And if there are things happening to you, things that you are choosing, that have the smell and texture of greatness, ingest them as the skin does oil - soak, and do not say a word, but keep doing things. Keep touching your nose. Keep combing the hair of the good thing. Listen to William Byrd's keyboard music. Smile and bend your knees and eat some food. It will break apart, back into the flesh & light it came from, and nourish you - a creature - an animal - a soul.

Tuesday, November 14, 2006

Spem in Alium

Not a beautiful phrase, (the first word being a near homonym to everyone's favorite meat-product), but, indeed, a beautiful song. Spem in Alium is a motet (a type of medieval musical composition) by Thomas Tallis, written for an 40-voice choir. The title translates as Hope in Another. I think.
Music is becoming the lense through which I see the world - or, to use a more apt metaphor, the ear, with curled and ornate lobe, through which I hear. If you say something to me, it's likely being filtered through the haunting sonic matrix of Spem in Alium, or Lamentations of Jeremiah - another piece by Tallis. Lamentations is a 2-set, nine part piece based on the Biblical book of Lamentations - it has also set camp in my cranium. Which is now covered in long hair. Which, as my sister tells me, looks like Mom's. I'd like to think I look like Dad back in his italian-soccer/beach-bum days (sorry Mom).

The lyrics (as you listen) (click the colored words above and wait - it's a big'n):

I have never put my hope in any other but in you
God of Israel
who will be angry
and yet become again gracious
and who forgives all the sins of suffering man
Lord God
Creator of Heaven and Earth
look upon our lowliness

Sunday, November 12, 2006

Byrd & Tallis

William Byrd and Thomas Tallis were the first two composers in England with enough musical noteriety to earn themselves acknow- ledgement from the finicky hand of Music History. In fact, they were the only composers with a license to publish music in the 16th century in England. Yes, the whole century. They worked as a team at the Chapel Royal in London, and danced around waving their licenses when no one else was around. I would have. I bet the Chapel Royal has some big aisleways.
These two English blokes are the composers of the week, pushing the Franco-Flems out of the spotlight, though I have, as of yet, no idea what their music sounded like, nor how the mechanics of it worked. So here's hoping for the best [note: at this point, one would raise one's pint of Guinness awkwardly and nod]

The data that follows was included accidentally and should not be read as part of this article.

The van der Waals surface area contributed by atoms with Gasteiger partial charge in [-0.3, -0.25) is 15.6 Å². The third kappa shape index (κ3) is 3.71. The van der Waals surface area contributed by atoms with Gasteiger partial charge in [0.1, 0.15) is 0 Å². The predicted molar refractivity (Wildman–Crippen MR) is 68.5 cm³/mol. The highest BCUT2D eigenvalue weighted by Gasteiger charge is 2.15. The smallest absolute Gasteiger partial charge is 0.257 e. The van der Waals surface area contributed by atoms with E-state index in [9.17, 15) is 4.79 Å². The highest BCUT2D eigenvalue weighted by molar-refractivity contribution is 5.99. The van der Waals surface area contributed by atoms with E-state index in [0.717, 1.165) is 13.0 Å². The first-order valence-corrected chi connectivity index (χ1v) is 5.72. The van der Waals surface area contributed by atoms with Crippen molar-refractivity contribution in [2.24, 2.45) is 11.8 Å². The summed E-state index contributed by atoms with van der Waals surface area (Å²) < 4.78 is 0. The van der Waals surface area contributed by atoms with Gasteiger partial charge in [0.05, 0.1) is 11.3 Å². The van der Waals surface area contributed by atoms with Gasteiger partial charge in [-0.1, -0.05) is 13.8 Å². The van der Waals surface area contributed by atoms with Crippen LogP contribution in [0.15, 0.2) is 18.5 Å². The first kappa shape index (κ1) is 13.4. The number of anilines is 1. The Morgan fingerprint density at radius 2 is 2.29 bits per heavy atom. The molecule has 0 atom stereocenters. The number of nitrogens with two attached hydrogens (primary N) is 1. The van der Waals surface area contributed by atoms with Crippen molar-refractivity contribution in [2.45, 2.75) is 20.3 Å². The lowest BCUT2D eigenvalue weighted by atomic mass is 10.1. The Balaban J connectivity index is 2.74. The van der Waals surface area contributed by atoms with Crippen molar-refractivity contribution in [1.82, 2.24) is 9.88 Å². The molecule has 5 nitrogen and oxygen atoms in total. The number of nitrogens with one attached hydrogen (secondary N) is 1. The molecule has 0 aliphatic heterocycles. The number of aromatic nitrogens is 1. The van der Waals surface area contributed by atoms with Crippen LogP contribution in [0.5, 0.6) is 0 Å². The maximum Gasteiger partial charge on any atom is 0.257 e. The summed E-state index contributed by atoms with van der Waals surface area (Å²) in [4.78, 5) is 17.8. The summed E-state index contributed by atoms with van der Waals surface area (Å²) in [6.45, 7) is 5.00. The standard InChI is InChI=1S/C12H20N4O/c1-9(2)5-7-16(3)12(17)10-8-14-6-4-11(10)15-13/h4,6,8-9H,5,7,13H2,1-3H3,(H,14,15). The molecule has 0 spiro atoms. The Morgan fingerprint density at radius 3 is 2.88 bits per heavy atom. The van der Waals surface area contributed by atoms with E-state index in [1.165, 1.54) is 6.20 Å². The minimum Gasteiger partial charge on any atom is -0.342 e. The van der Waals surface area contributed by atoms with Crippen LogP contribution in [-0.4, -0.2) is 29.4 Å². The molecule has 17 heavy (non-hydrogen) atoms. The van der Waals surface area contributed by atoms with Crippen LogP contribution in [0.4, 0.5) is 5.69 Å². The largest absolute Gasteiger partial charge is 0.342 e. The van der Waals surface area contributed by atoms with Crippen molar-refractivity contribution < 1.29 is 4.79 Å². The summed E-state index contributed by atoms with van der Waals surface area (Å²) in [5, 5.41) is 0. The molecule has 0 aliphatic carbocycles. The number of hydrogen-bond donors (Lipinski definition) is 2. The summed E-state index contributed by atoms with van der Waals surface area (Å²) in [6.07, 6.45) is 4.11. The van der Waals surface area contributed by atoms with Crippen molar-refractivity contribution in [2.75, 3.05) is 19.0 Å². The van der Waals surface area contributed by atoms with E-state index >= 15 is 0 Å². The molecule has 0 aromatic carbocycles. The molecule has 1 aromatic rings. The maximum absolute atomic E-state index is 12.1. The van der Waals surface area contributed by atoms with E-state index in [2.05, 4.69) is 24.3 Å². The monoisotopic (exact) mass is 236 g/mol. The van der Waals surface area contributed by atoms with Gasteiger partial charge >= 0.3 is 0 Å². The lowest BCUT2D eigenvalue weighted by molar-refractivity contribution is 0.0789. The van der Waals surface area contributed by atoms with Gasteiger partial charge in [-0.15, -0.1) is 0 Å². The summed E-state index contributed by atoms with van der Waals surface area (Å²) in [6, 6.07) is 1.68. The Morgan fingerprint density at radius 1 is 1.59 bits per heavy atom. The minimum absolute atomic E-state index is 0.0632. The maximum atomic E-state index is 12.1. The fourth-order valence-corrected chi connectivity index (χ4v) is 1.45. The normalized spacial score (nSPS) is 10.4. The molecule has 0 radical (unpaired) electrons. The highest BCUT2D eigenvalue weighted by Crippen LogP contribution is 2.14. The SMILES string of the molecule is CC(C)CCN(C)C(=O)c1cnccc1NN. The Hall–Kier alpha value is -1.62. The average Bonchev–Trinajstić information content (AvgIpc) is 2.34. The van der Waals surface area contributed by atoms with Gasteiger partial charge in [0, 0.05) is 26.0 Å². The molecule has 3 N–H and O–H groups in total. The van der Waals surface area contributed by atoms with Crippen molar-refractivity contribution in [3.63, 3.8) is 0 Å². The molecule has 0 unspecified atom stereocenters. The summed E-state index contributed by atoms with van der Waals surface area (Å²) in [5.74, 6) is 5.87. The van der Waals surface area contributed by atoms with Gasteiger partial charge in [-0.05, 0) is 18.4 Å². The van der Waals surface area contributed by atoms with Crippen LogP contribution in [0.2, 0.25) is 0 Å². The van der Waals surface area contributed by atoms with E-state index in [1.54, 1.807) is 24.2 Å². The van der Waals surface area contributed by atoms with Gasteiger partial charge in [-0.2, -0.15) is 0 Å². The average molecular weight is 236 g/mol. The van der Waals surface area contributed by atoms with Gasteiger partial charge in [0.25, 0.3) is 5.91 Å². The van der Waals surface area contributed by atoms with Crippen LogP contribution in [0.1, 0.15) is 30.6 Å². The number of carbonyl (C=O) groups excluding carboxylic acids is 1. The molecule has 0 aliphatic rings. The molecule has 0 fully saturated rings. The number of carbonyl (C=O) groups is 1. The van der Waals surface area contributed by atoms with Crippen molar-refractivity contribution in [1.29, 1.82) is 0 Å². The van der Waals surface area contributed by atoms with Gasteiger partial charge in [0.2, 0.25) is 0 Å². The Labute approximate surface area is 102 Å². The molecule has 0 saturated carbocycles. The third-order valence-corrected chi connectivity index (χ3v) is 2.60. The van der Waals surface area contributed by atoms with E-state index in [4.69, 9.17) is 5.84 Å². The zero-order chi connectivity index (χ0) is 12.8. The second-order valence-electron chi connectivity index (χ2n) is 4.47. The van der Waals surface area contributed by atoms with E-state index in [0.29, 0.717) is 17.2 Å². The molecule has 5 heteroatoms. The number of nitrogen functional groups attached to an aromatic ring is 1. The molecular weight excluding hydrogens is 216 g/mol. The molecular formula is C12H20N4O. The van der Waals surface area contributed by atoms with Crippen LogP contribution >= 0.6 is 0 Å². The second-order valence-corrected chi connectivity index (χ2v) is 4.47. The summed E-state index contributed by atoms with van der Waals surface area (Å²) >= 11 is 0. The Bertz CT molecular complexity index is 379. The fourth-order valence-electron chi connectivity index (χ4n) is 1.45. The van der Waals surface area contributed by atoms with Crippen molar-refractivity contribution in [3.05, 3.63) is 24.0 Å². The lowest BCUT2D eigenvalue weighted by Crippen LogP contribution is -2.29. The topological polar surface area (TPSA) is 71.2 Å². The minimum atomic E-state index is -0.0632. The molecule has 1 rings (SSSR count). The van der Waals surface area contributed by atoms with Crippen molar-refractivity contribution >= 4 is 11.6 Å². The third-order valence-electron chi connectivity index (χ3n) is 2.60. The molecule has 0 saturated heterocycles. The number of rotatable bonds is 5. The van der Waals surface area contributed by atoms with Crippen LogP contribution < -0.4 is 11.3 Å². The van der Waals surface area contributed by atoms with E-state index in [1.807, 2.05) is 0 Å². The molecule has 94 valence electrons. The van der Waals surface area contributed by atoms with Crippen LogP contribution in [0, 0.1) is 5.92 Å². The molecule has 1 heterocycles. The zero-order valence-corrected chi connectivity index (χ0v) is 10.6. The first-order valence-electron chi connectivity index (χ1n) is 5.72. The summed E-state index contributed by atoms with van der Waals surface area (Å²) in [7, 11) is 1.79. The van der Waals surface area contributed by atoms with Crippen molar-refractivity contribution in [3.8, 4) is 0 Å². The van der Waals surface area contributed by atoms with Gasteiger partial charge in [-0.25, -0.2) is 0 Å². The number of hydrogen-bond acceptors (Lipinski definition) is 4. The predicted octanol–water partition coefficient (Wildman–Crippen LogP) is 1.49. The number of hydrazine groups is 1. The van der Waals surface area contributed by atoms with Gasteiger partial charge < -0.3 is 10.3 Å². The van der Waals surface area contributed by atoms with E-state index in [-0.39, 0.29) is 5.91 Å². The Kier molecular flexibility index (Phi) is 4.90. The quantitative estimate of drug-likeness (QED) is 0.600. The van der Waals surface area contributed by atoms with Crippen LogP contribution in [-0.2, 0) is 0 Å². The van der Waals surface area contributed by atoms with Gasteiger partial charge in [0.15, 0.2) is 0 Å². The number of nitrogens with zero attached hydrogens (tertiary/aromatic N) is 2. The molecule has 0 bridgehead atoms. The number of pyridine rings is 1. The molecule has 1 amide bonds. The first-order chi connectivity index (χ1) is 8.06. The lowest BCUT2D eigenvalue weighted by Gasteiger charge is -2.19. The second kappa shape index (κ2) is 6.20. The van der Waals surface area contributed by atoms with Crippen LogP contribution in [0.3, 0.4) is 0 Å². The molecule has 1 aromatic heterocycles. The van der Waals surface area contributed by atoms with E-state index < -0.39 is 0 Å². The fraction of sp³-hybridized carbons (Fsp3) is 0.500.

Saturday, November 11, 2006

Drupelets and Splices

Today was an interesting day - mostly because I spent it with good people. First: eggnog pancakes & basic drum lessons with some old friends in Santa Ana, next: wild raspberry jam & lessons in comma splices with a friend here in Irvine, and last: Korean BBQ with my roommate Steve.
Theres a lot here, so I'll give you the basics. Keep the 8th note beats on the hi-hat, bass drum on 1, snare on 3; raspberries are not berries, but aggregate fruits, made of an aggregation of little fruit-droplets called drupelets; a comma splice is a common punctuation error made by 39B writing students wherein they use a comma to divide 2 independent clauses, which should only be divided by either a semi-colon or an em-dash; Korean BBQ involves a grill in the center of a table with various meats one applies to the grill, and then many little white dishes full of fermented cabbages and fish cakes and pickled onions.
My stomach is packed and my head is wriggling with new creatures.

Friday, November 10, 2006

Jackson Cade Rigamonti

To a Little One

You are small right now. I have prayed
that you would grow. I have asked the Shepherd
to help you find your way into this field.
Your father is a tree, faithful,
firmly planted - your mother is a light;
full of bright laughter. Your brother
is a growing thing, green and more than a little
silly. I love him. Music never met us
except within a dream - but still it seems
not right to leave her out. Her?
I'm not sure why I call her her, since we never knew;
neither do we know who you, little one,
will be - will you join your brother in the underbrush,
or your mother in the spaces in between?
Well, either way you come is fine - but come,
little one, come now, let us see. If you please Dear
Shepherd, if you please.

To Medieval Music

The old ones are mourning
for the new ones. Yes, long dead,
but they made their songs wise;
their music reaches forward into time
so that its beauty rings with sorrow
for us. This song, now wrapping
round my chest its arms
from somewhere miles and miles
ago, when men & women bent
their heads to older loves,
must feel the dark and growing
scar that’s hid beneath my shirt.
I hear, in the tremors of the wrists
pressed tight to me, a weeping.

Thursday, November 09, 2006

Figures of Speech

Yesterday in workshop words were getting thrown around that, yes, I have been acquainted to, but never really had any substantial relationship with. I know what they look and sound like, but don't know where they're from, how many brothers and sisters they have, if they're dating anyone.